Life Science Leader Magazine Supplements

CMO 2017

The vision of Life Science Leader is to help facilitate connections and foster collaborations in pharma and med device development to get more life-saving and life-improving therapies to market in an efficient manner. Connect, Collaborate, Contribute

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Page 23 of 81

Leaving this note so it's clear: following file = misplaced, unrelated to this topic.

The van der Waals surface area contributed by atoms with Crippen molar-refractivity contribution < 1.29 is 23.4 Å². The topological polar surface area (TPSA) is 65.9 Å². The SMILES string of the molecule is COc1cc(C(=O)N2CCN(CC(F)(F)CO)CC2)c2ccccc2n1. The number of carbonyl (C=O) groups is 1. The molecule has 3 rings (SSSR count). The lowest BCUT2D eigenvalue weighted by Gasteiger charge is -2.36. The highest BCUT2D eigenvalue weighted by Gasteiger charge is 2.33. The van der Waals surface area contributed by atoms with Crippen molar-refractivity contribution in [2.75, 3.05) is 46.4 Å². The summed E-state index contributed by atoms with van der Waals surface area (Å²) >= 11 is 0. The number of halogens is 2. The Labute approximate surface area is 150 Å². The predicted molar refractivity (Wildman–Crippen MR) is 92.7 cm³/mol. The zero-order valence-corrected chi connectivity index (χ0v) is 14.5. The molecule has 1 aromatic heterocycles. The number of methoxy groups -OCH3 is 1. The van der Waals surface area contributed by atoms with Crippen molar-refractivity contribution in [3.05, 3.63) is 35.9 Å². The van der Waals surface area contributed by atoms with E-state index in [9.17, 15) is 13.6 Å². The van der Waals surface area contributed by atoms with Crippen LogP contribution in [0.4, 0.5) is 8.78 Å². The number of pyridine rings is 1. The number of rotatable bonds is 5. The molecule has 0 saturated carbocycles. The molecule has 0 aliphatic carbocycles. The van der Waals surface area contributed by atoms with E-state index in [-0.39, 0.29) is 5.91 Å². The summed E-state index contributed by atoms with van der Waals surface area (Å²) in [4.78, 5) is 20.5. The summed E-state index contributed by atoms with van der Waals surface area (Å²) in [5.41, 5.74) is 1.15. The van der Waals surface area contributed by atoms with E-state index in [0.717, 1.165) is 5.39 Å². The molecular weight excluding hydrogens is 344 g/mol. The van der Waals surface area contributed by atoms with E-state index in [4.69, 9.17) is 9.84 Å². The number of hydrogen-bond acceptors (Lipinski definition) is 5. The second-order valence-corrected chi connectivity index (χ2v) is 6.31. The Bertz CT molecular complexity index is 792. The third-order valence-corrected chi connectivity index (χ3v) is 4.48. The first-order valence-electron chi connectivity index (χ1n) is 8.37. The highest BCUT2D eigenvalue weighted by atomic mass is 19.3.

By B. Chatterjee HARMONIZING QUALITY MANAGEMENT SYSTEMS IN EARLY DRUG DEVELOPMENT CONTRACT SERVICE PROVIDERS Collaboration LIFESCIENCELEADER.COM THE CMO LEADERSHIP AWARDS 2017 22 several elements of a QMS that can become points of contention between a sponsor and CSP and should be considered when evaluating a partner. CHANGE CONTROL Change control processes are notorious for their ability to impede a program. Poorly designed change control programs are known to suffer from a myriad of weak- nesses, including a poorly defined or missing risk component, poorly defined structure and content, and a propensity for subjectivity. Each of these weaknesses is magnified when engaging a CSP. An initial due diligence audit is an excellent opportu- nity for determining how change control is adminis- tered at the development site, and how and when the sponsor will be involved in its evaluation. Often, it's stated that "any change that could impact the sponsor's product will include an evaluation by the sponsor." But as always, the devil is in the details. For example, does a one-for-one replacement, typically described as a "like and kind" replacement, include a sponsor sign-off? When evaluating the change control process, consider the following four questions: 1. Does the procedure clearly articulate what con- stitutes a minor, major, or critical change? 2. Does the change control procedure clearly define under what circumstances and to what extent a sponsor can be involved in a change control pro- cess and decision? A LOOK AT DIVERGENT PRIORITIES The challenges that face the sponsor company and CSP are often divergent. For example, a CSP must balance the unique requirements for a new program with the commitments and systems it has already in place for existing commercial clients and products. The com- pliance tolerance and philosophy of a sponsor, on the other hand, can be moving targets, complicated by evolving regulatory standards and industry best prac- tices, and to a great extent, innovation and technology. The CSP's ability to juggle and accommodate these customer variances will often define its suitability as a long-term and fully aligned partner. In a recent industry survey, 315 respondents cited no less than 18 criteria for evaluating a CMO. But while every outsourcing decision has program-specific ele- ments integral to the selection criteria, there are com- mon elements to be considered that help avoid unex- pected surprises – on both parties' behalf. HARMONIZING QUALITY MANAGEMENT SYSTEMS A core challenge to a successful engagement with a CSP is aligning the quality management system (QMS) for both the sponsor and the provider. For virtual orga- nizations, there may be very little to harmonize, and partners are often selected in large part based on the maturity of their QMS. However, as programs move through development, and the sponsor establishes its own internal expertise and oversight, the potential for divergent processes and practices increases. Here are Today, most biopharma development programs include the support of a contract service provider (CSP) for everything from early development contract research to commercial manufacturing and analytical support. The factors that drive the decision to engage a CSP for commercial manufacturing are many, and there are multiple collaboration elements that impact organizations' ability to work together effectively. Let's explore one of the most important considerations when establishing a relationship with a CSP for early development programs. Harmonizing Quality Management Systems In Early Drug Development B I K A S H C H A T T E R J E E

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